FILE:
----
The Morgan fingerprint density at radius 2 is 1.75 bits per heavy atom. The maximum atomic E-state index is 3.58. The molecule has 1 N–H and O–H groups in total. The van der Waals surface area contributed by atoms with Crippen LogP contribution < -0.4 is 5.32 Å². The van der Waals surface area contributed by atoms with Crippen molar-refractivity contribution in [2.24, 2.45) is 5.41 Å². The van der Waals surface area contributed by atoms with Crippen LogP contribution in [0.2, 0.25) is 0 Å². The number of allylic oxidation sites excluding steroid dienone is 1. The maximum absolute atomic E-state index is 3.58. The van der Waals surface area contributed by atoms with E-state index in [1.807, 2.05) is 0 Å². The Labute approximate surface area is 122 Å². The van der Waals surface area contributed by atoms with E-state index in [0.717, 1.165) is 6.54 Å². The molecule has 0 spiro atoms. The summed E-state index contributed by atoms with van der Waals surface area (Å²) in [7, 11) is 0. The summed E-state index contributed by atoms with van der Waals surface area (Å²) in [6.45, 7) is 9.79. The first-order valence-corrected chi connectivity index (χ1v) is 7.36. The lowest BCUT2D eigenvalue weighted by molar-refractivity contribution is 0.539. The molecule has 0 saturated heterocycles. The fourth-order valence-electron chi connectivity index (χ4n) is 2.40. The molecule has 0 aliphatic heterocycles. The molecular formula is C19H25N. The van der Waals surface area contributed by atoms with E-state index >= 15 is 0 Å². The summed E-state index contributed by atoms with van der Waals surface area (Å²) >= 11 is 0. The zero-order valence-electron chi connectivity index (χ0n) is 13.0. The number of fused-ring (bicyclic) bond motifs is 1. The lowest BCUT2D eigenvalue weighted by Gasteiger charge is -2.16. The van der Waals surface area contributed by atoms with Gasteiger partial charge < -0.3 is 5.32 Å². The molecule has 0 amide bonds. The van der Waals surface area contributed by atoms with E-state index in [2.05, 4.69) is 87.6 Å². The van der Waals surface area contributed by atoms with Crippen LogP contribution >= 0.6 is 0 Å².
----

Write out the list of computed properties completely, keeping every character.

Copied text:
The Morgan fingerprint density at radius 2 is 1.75 bits per heavy atom. The maximum atomic E-state index is 3.58. The molecule has 1 N–H and O–H groups in total. The van der Waals surface area contributed by atoms with Crippen LogP contribution < -0.4 is 5.32 Å². The van der Waals surface area contributed by atoms with Crippen molar-refractivity contribution in [2.24, 2.45) is 5.41 Å². The van der Waals surface area contributed by atoms with Crippen LogP contribution in [0.2, 0.25) is 0 Å². The number of allylic oxidation sites excluding steroid dienone is 1. The maximum absolute atomic E-state index is 3.58. The van der Waals surface area contributed by atoms with E-state index in [1.807, 2.05) is 0 Å². The Labute approximate surface area is 122 Å². The van der Waals surface area contributed by atoms with E-state index in [0.717, 1.165) is 6.54 Å². The molecule has 0 spiro atoms. The summed E-state index contributed by atoms with van der Waals surface area (Å²) in [7, 11) is 0. The summed E-state index contributed by atoms with van der Waals surface area (Å²) in [6.45, 7) is 9.79. The first-order valence-corrected chi connectivity index (χ1v) is 7.36. The lowest BCUT2D eigenvalue weighted by molar-refractivity contribution is 0.539. The molecule has 0 saturated heterocycles. The fourth-order valence-electron chi connectivity index (χ4n) is 2.40. The molecule has 0 aliphatic heterocycles. The molecular formula is C19H25N. The van der Waals surface area contributed by atoms with E-state index >= 15 is 0 Å². The summed E-state index contributed by atoms with van der Waals surface area (Å²) >= 11 is 0. The zero-order valence-electron chi connectivity index (χ0n) is 13.0. The number of fused-ring (bicyclic) bond motifs is 1. The lowest BCUT2D eigenvalue weighted by Gasteiger charge is -2.16. The van der Waals surface area contributed by atoms with Gasteiger partial charge < -0.3 is 5.32 Å². The molecule has 0 amide bonds. The van der Waals surface area contributed by atoms with E-state index in [2.05, 4.69) is 87.6 Å². The van der Waals surface area contributed by atoms with Crippen LogP contribution >= 0.6 is 0 Å².